Global Themes

On Globalization & Venture Capital

Has the $100 PC finally arrived?

In one of its recent editions, (12th Feb ’07) Newsweek carried a cover story on “The $100 Un-PC” and how a product like this might fundamentally transform communities in Asia and Africa

Such a device may hold the key to connecting the next billion people to the internet (I know the same thing has been said of cell-phones but I still believe that given a choice (“choice” is important) a lot more people would prefer the larger display (and better user interface) of a computer for browsing, communicating and online commerce.

The story mentioned two prominent approaches – the first by an Indian start-up called Novatium which has pioneered a simple computer using cell-phone chips that connects to a TV set (and does away with hard-disk drive, extensive memory and pre-packaged software).

novanetpc.jpg           The appeal of the device is in its simplicity – the fact that it cannot do too many things actually becomes a plus – and large number of TV-owning families means that the only remaining barrier to go online will be a phone line (now available for less than $5 and within a week in most urban areas in India).

In fact after reading about the device, I am tempted to try one myself – and if it works – buy one for my parents.

Rajesh Jain, co-founder and Chairman of Novatium has thought up an attractive business model to go with the concept. He plans to offer the device as part of a lease deal (with supporting hardware, an internet connection, some application software and service) for $10 a month – at which point, I can see it will effectively penetrate the 300m ~ 400m middle class.

In contrast to Novatium’s thin-client model, the MIT effort – led by Nicholas Negroponte – has targeted the production of a laptop that will be as close to one that you and I use – except at a fraction of the cost. While this approach has its merits (it does not depend on the network for being fully functional) its performance may not be satisfactory and it may not be able to harness the full power of the network/internet.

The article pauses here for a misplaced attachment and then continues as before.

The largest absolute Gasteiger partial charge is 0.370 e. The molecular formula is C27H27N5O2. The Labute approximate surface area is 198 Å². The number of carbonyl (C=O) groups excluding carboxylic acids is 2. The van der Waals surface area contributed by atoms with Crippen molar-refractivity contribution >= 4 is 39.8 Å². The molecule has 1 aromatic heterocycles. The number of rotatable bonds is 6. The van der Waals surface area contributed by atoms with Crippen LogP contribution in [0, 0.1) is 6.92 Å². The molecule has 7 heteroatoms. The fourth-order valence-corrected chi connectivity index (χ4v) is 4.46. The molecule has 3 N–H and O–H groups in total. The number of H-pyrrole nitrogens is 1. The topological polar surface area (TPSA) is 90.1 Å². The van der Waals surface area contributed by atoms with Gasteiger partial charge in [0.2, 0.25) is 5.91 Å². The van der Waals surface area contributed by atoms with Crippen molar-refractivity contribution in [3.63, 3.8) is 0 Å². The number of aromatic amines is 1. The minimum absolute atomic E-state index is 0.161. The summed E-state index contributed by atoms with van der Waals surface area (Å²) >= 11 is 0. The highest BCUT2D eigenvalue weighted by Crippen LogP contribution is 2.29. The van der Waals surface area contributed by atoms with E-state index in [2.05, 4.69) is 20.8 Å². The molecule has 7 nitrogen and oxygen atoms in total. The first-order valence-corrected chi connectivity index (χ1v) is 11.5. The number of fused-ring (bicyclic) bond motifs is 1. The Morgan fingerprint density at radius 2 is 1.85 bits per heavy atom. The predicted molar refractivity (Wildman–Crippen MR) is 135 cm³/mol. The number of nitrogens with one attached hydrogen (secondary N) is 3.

mit-laptop.jpg                While both the approaches have their pros and cons, if Novatium is able to get on a network (or find a broadband network) that can deliver the connectivity required for the thin-client business model to really work, its cost, ease of use and business model will, I think, trump MIT’s approach…

How can one have such a stable, omnipresent broadband network quickly? One way could be WiMax – which according to a recent IHT article might lead to as many as 10m-20m broadband subscribers in India within the next 3 years (compared to less than a million in 2006) – wouldn’t that be wonderful?

February 17th, 2007 Posted by | Emerging Markets, India | 3 comments


  1. I think that one usage area that should definitely be looked at to have far reaching results is the area of Teacher Education. The more the teachers become familiar with technology and use technology to teach, the easier it would be for the students to start using computers. We are not merely talking about mid-market schools in A and B type cities but schools in small towns and villages.

    Comment by Akhil | February 18, 2007

  2. Shantanu, I think the $100 mark is more of a metaphor than a realisable goal for anything close to what we are using at present. The product should also meet the difficult design requirements of robustness to withstand dust/ humidity/ extreme temperatires as well as other requirements for ‘shared’ machines.

    I would be interested to hear therefore what you think of Simputer, which was one of the earliest experiments in this area (I wrote an essay on this being an example of sustainable design, which led to much discussion and nonetheless as ‘A’ grade in Cambridge, in a course on Engineering for Sustainable Development some years ago).

    Comment by Shefaly Yogendra | February 18, 2007

  3. Akhil: I cannot agree more. There is a crying need to familiarise kids in deprived and semi-urban and rural areas with computers and modern technology – otherwise we face a very real danger of a digital divide.

    Shefaly: I think the whole idea is to go beyond (or behind, if you will) what we are using today and create something that is more suited to the needs of a vast majority of common people (my parents, for example, may hardly have any need for powerpoint or the dozen or so other software programmes that come bundled with any PC). You are quite right that it needs to be robust and low-maintenance (esp. in the dusty, hot environs of India) but I hope that we will eventually get there…

    Comment by Shantanu Bhagwat | February 18, 2007

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